I will say, however, that at the (tender) age of 36, I feel a hell of a lot better. Everything feels a little tighter although I'm not sure if that's some sort of dementia that is setting in as I get closer to 40, but I'm going with it's not and that I am actually doing something right. I'm trying something new tomorrow which I'm keeping to myself in the event that it doesn't work...but if it does, you'll probably never get me to shut up about it.

As for turning 36...what can I tell you? It actually feels kind of fabulous. 35 rocked my world (mostly because I was in a job that I hated passionately that was sedentary and ridiculous; oh, yeah, then I was unemployed for 8 months -- nothing like a little unemployment to crack the foundation of your self-confidence) but 36 feels kind of, well, like me. Maybe it's due in part to the new environs which are a step closer to what I'm looking for in life; maybe it's the physical activity; or maybe it's just that some feel a little more grounded as they get older -- a little more free to be themselves; a little more certain of who they are; and a little more certain of where they want to go.

Or maybe I'm just happy because I don't have any wrinkles!?!?!?!? (well except those squinty couple on my forehead but they are hidden by hair and so therefore do not count.)

Ok, ok, probably a combination of all of the above. Who knows? Whatever it is, I'm just happy it's here. Each day feels a little more me -- each day I am surrounded by beautiful places, beautiful people, all of the things I love; by music that defined how I thought about the world seems which seems to be following me everywhere that I go as of late; although my child has somewhat had a step back, I am lucky to have new resources, a new support system and lots of renewed hope in the treatment we've chosen for his behavioral/developmental "hiccups"; my husband is as dashing, brilliant and funny as ever; and the things we dream about seem just a little bit closer than they did before...things are quite simply good. Well, with the exception of an unexpected auto repair that cost a fortune, the aforementioned life-altering (he's a bit dramatic) swimmer's ear to which my child told me he was dying from (ahem) and the still recovering from unemployment bank account.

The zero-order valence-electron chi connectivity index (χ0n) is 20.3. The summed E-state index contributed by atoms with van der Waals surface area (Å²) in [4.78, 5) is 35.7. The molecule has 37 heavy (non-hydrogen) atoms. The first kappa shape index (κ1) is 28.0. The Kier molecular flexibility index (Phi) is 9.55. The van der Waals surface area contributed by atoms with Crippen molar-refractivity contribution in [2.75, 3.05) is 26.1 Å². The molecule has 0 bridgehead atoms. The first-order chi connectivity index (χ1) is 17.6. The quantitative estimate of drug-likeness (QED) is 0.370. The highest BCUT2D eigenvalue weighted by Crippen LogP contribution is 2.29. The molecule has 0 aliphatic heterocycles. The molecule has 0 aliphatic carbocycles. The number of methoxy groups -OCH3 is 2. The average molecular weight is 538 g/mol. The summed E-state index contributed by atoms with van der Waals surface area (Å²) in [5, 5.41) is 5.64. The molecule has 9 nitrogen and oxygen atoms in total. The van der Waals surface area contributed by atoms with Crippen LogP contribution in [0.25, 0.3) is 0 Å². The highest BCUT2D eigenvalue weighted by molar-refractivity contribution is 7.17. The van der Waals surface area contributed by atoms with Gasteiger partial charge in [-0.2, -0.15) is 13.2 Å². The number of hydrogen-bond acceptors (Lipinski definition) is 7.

Sometimes you have everything you need and you don't even know it.

So I'll happily take 36; besides, in the words of Gertrude Stein, we are always the same age inside, which would make me 4 some days (dance recitals, tinkerbell and kool and the gang); 17 on others (newly found independence, shedding of the great dork factor of high school days gone by); occassionally 26 (a part of me will forever be overseas); and perpetually 72 (for my love of all things old). Does being 36 make me wiser? No, probably not. I don't feign to believe that age = wisdom or even that academics = wisdom. I think wisdom is based solely on life experiences. Of which I am not yet done having.

On that note, I'll leave you with a toast for my 36th and for your year to come: may those who love us, love us; and those who don't love us, may G-d turn their hearts; and if He doesn't turn their hearts may he turn their ankles so that we will know them by their limping.

Here's to life...L'chaim.